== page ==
Is it “Snake Oil”?
In a recent photo taken by The Times, the 47-year-old Parrish, blonde and luminous, certainly looks like she has benefited from a slower aging process.
Since becoming BioViva’s guinea pig, she says she’s seen some qualitative improvements in how she feels and that her blood work, which is available on BioViva’s website, shows that she indeed has longer telomeres.
But Carol Greider, Ph.D., who, along with legendary scientists Elizabeth Blackburn and Jack Szostak won the Nobel Prize in Physiology or Medicine in 2009 for her work establishing telomere biology, isn’t convinced by Bioviva’s efforts, even though they’re based on the foundations she and her colleagues laid down early in their careers.
“We don’t have any compound that will actually elongate telomeres, despite what you can read on many websites,” Greider tells Inverse. “Of course, because we have patients in the hospital dying of these diseases, if there was some sort of a treatment, we would be looking into it. But we have looked into those things that are out there, and it’s basically snake oil.”
But Parrish has stayed in the news with her biohacking aspirations and continues to speak at conferences. So it seems that whether or not she’s got the mainstream scientific community on board, she’s convinced enough people — or at least captured their attention — to keep the life extension train rolling along.
Earlier this year, Parrish and BioViva communicated their intentions to keep pursuing life-extension therapy.
But the human body is a system that has been fine-tuned over evolutionary time, and everything — including cell death — has its place. The natural tendency for telomeres to shorten over time will eventually lead to cell death, University of California, Berkeley cell and developmental biology assistant professor Dirk Hockemeyer, Ph.D. tells Inverse, but shortening telomeres also prevent cancer. His work suggests that, if you run Parrish’s telomere-lengthening experiment to its logical extreme, what you’ll likely end up with are cancerous tumors.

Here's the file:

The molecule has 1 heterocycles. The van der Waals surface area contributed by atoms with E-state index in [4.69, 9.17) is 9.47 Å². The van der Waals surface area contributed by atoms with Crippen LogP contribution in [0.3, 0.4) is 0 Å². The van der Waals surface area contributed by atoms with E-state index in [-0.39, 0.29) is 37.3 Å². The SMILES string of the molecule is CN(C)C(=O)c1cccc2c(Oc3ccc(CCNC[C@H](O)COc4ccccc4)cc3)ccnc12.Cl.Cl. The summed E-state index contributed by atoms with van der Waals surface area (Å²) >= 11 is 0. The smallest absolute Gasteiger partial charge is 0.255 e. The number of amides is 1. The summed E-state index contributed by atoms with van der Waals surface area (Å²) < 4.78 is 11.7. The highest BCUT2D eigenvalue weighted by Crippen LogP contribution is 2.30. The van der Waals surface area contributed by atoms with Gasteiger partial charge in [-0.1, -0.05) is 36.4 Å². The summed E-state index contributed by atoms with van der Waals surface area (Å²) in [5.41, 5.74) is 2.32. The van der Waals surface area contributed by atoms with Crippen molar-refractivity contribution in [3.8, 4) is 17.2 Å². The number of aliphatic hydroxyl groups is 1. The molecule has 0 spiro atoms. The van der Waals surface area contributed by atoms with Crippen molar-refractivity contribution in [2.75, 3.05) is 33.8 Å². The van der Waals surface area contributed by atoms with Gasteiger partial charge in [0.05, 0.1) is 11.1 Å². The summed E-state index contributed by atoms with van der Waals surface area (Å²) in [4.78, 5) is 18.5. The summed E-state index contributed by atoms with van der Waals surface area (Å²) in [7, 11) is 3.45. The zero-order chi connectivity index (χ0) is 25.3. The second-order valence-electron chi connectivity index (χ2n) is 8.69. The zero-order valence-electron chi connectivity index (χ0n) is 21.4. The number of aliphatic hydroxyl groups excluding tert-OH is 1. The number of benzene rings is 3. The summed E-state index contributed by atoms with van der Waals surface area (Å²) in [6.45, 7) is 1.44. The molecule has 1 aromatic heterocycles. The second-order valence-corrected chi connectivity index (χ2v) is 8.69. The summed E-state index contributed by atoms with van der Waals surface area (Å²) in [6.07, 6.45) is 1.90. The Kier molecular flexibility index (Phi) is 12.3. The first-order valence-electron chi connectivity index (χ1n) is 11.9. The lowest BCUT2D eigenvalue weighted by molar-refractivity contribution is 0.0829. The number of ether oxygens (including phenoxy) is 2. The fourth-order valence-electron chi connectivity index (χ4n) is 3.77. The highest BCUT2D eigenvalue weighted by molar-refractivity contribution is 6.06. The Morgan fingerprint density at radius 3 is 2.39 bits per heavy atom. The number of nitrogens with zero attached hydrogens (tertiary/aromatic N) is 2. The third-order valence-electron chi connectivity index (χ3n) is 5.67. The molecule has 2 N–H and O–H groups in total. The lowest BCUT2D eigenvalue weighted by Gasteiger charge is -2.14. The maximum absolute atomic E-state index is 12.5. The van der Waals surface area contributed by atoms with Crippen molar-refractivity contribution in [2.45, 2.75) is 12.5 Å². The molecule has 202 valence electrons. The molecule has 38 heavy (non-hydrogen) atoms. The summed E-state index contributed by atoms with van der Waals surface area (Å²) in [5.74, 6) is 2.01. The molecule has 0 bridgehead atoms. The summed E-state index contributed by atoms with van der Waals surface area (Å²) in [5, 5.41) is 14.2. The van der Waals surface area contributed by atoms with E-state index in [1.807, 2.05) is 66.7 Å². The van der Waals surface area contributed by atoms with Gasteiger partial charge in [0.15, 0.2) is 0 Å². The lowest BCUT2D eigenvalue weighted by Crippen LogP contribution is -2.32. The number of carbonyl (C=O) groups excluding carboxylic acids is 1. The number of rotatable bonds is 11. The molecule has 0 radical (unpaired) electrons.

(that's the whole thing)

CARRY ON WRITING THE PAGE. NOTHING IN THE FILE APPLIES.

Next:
“Long telomeres are generally associated with cancer, and short telomeres are generally associated with stem cell failure,” he says. It’s not clear whether the relationship between long telomeres and cancer is a casual one, but it does appear that they former helps create the necessary conditions for the latter to thrive.
The bulk of his research shows that gene mutations leading to longer telomeres are not a healthy part of fully functioning cells and instead are linked to cancer. It appears that, as with all of the body’s natural systems, there’s a fine balance between a telomere that’s long enough to extend life span and one that’s so long it induces tumor growth.
Finding that balance requires getting it just right, and the work of Hockemeyer, Greider, and literally all the scientists whose work was published in the January telomere issue of the journal Philosophical Transactions of the Royal Society B suggests we’re a long way from getting there.
She echoes the strain of other biohackers who argue that the human body is like an operating system that can be upgraded. Furthermore, Parrish sees life-extension as a way to save an aging world population from economic collapse as older people succumb to age-related illnesses, potentially saving individuals and governments from paying for expensive medical care as people get older.
Nobody’s a loser when we translate good medicine. We don’t know unless we try.”
Human testing should begin on people with terminal illnesses who are interested in trying out life-extension therapies and moving back from there until healthy people are receiving preventative care, Parrish suggests. For now, she’s going at it as a rogue since the FDA isn’t keen on approving such treatments whose track records for safety and effectiveness haven’t proven, but given Parrish’s proven tenacity, she’ll likely continue to find her way around regulators.
Parrish is undeterred by her doubters and seems convinced that they’re unwilling to take a risk and think compassionately.
“The future is something to be excited about. It’s not something to be skeptical about,” she says.
“Even the people who have the best intent might be very risk-averse. They might just be thinking about their interests. Everybody’s a winner when we win. Nobody’s a loser when we translate good medicine. We don’t know unless we try.”